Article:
Learning a language opens up the world but studying in a classroom can feel dull. Why not throw aperitivos and K-pop ballads into the mix? We immerse ourselves in schools with a novel approach to the business of teaching.
The travel industry boosts the economy of desirable places but all too often it can produce sterile experiences that hermetically seal tourists off from their destination. Fortunately, there’s a gentler world of business that teaches people languages away from screens and deepens encounters. We spread the word about the courses that bring drawing, dancing and aperitivos into the conversation.
Montepulciano’s Piazza Grande is home to a palazzo designed by architects sent to the hillside town by the Medici family. Across the square, though, is the town’s relatively unremarkable- looking cathedral. The church’s backers spent so much money on its ornate interior that they had none left for the outside. Like the church’s builders, the students of Tuscany’s Il Sasso language school have arrived at the conclusion that it’s what’s inside that matters most. They’re prioritising learning over gilding their façades on a beach.
Rebecca Mason made the bold move of quitting her technology marketing job and moving to Italy to improve her language skills. “I realised that I had this amazing job and I had everything going for me back in Sydney but is that all there is?” she says. After a long pandemic, Mason, 30, wanted to reset. “I thought, I can’t just keep climbing the corporate ladder, taking that next promotion and that next pay packet,” she adds. “Now I’m at a language level where I can get by awkwardly; it’s in the immersion that the magic happens.”
Founded in 1983, Il Sasso initially catered to German and Austrian tourists, although most of the students that monocle meets are from the Anglosphere. The school charges €779 per person for a four-week group class and takes in about 500 students a year, rarely exceeding 45 at any given time. Private classes are also on offer, however, and not just for the business leaders, ambassadors and one Hungarian ex-president who have all studied here before.
Some classes take place in the cool, high-ceilinged classrooms but owner-director Silvia Celli prides herself on Il Sasso’s place in the Montepulciano community. Classes regularly involve visits to farmers’ markets where students take it in turns to play the role of tour guide around town. “We do not have a vending machine here because we want you to spend as much time as possible outside talking,” says Celli. “That way you feel part of something bigger.”
Celli found herself here during her previous career in publishing, when looking for a rural place to work on revising the Italian dictionary. “I wanted to write in a beautiful setting,” she says as a breeze disturbs the wind chimes in her office. “A friend of mine was working at the school and asked whether I could help.” Unlike many of its competitors, Il Sasso survived the pandemic with a temporary pivot to online lessons.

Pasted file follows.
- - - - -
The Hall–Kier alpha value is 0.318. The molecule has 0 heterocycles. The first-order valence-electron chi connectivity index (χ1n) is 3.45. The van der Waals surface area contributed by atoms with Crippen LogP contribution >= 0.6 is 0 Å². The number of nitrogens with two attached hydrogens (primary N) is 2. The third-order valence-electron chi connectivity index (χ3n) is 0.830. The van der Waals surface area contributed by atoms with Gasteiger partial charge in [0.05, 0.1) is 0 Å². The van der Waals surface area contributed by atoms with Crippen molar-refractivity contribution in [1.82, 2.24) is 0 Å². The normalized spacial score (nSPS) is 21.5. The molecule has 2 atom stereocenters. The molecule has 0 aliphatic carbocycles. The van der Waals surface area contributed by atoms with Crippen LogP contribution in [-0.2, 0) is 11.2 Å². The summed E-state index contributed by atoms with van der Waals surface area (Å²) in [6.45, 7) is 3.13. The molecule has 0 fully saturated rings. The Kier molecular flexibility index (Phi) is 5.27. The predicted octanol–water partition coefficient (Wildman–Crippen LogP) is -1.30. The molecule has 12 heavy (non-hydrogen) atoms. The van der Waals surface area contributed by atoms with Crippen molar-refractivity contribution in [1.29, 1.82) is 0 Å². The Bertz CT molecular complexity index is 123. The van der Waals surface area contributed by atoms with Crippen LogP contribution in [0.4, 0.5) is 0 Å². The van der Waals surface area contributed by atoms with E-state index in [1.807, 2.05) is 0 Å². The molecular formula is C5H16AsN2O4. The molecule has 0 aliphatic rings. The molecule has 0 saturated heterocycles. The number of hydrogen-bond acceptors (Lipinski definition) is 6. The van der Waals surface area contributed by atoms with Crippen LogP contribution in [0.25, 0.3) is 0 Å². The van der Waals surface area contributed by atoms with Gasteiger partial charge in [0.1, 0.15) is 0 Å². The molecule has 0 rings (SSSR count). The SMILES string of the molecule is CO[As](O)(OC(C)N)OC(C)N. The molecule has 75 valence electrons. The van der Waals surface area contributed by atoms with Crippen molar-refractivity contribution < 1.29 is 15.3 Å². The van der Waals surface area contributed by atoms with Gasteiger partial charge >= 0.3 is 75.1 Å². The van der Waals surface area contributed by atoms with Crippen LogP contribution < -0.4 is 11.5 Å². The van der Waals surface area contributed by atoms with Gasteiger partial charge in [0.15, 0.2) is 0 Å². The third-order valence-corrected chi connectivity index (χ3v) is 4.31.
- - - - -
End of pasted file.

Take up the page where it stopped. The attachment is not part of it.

Now that in-person classes are back, there are a number of reasons why people enrol. Husband and wife Michael Roesslein, 41 and Mira Danysh, 34, relocated permanently from California’s Bay Area after the stress of being a nurse during the pandemic aggravated Mira’s autoimmune disorder. “We wanted to assimilate as quickly as possible,” says Roesslein. “For the first two weeks, though, I was too scared to try to buy anything at the market. But my teacher took me to order stuff and then I felt confident enough.”
Most students are here temporarily, though. American constitutional law student Ned, 29, wants to access Machiavelli untranslated and Judi, 25, from Leipzig, is here to supplement her local internship. Jet-lagged 64-year-old Bruce Johnson has just flown in from Calgary but started his years-long love affair with Italian in his former career as a fashion buyer. “The experience of meeting people from all over the world is enriching in itself but my hope is to start thinking about winding down work; my three weeks here are my mini-sabbatical,” he says.
The programme, which includes perfecting one’s coffee order at the local café and colloquial Italian practice sessions over aperitivos, would be sumptuous enough in any context but when muddled with Montepulciano’s setting – vineyards and cypress trees carpet the rolling Tuscan hills that stretch out below the town – it’s hard to think of a more intoxicating place to watch the sun slowly melt the ice in your Aperol spritz.
Most people learn to tell their passé composé from their imparfait in a classroom near home but a lucky few get to study verb tenses in the south of France. At the cesa school in Aix-en-Provence, students come from far and wide to hone their language skills – and have a glass of Provençal rosé while they’re at it.